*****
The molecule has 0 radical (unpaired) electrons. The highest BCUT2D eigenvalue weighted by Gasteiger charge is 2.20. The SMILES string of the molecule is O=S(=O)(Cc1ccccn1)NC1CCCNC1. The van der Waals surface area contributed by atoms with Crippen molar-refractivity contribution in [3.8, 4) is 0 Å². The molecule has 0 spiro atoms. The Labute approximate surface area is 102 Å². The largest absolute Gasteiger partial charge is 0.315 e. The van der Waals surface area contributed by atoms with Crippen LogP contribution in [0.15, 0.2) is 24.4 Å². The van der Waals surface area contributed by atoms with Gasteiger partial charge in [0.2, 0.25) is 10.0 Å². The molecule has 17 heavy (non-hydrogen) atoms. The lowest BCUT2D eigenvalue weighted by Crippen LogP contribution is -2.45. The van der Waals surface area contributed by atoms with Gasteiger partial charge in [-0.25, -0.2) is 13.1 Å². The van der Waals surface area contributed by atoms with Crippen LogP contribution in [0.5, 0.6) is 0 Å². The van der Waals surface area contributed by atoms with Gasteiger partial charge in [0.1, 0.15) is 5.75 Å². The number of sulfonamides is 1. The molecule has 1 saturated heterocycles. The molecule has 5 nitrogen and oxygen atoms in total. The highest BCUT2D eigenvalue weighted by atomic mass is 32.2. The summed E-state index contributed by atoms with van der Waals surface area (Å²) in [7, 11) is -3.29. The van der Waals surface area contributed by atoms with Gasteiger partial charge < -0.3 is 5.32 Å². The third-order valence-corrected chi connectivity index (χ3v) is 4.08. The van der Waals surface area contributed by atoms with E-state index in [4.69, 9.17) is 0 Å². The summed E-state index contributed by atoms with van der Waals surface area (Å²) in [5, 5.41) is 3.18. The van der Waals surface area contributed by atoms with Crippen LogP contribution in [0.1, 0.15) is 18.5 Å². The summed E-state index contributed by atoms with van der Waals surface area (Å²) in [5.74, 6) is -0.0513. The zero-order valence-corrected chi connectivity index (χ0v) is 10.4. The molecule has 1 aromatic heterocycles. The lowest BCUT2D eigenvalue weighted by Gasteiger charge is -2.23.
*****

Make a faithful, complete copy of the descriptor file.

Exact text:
The molecule has 0 radical (unpaired) electrons. The highest BCUT2D eigenvalue weighted by Gasteiger charge is 2.20. The SMILES string of the molecule is O=S(=O)(Cc1ccccn1)NC1CCCNC1. The van der Waals surface area contributed by atoms with Crippen molar-refractivity contribution in [3.8, 4) is 0 Å². The molecule has 0 spiro atoms. The Labute approximate surface area is 102 Å². The largest absolute Gasteiger partial charge is 0.315 e. The van der Waals surface area contributed by atoms with Crippen LogP contribution in [0.15, 0.2) is 24.4 Å². The van der Waals surface area contributed by atoms with Gasteiger partial charge in [0.2, 0.25) is 10.0 Å². The molecule has 17 heavy (non-hydrogen) atoms. The lowest BCUT2D eigenvalue weighted by Crippen LogP contribution is -2.45. The van der Waals surface area contributed by atoms with Gasteiger partial charge in [-0.25, -0.2) is 13.1 Å². The van der Waals surface area contributed by atoms with Crippen LogP contribution in [0.5, 0.6) is 0 Å². The van der Waals surface area contributed by atoms with Gasteiger partial charge in [0.1, 0.15) is 5.75 Å². The number of sulfonamides is 1. The molecule has 1 saturated heterocycles. The molecule has 5 nitrogen and oxygen atoms in total. The highest BCUT2D eigenvalue weighted by atomic mass is 32.2. The summed E-state index contributed by atoms with van der Waals surface area (Å²) in [7, 11) is -3.29. The van der Waals surface area contributed by atoms with Gasteiger partial charge < -0.3 is 5.32 Å². The third-order valence-corrected chi connectivity index (χ3v) is 4.08. The van der Waals surface area contributed by atoms with E-state index in [4.69, 9.17) is 0 Å². The summed E-state index contributed by atoms with van der Waals surface area (Å²) in [5, 5.41) is 3.18. The van der Waals surface area contributed by atoms with Crippen LogP contribution in [0.1, 0.15) is 18.5 Å². The summed E-state index contributed by atoms with van der Waals surface area (Å²) in [5.74, 6) is -0.0513. The zero-order valence-corrected chi connectivity index (χ0v) is 10.4. The molecule has 1 aromatic heterocycles. The lowest BCUT2D eigenvalue weighted by Gasteiger charge is -2.23.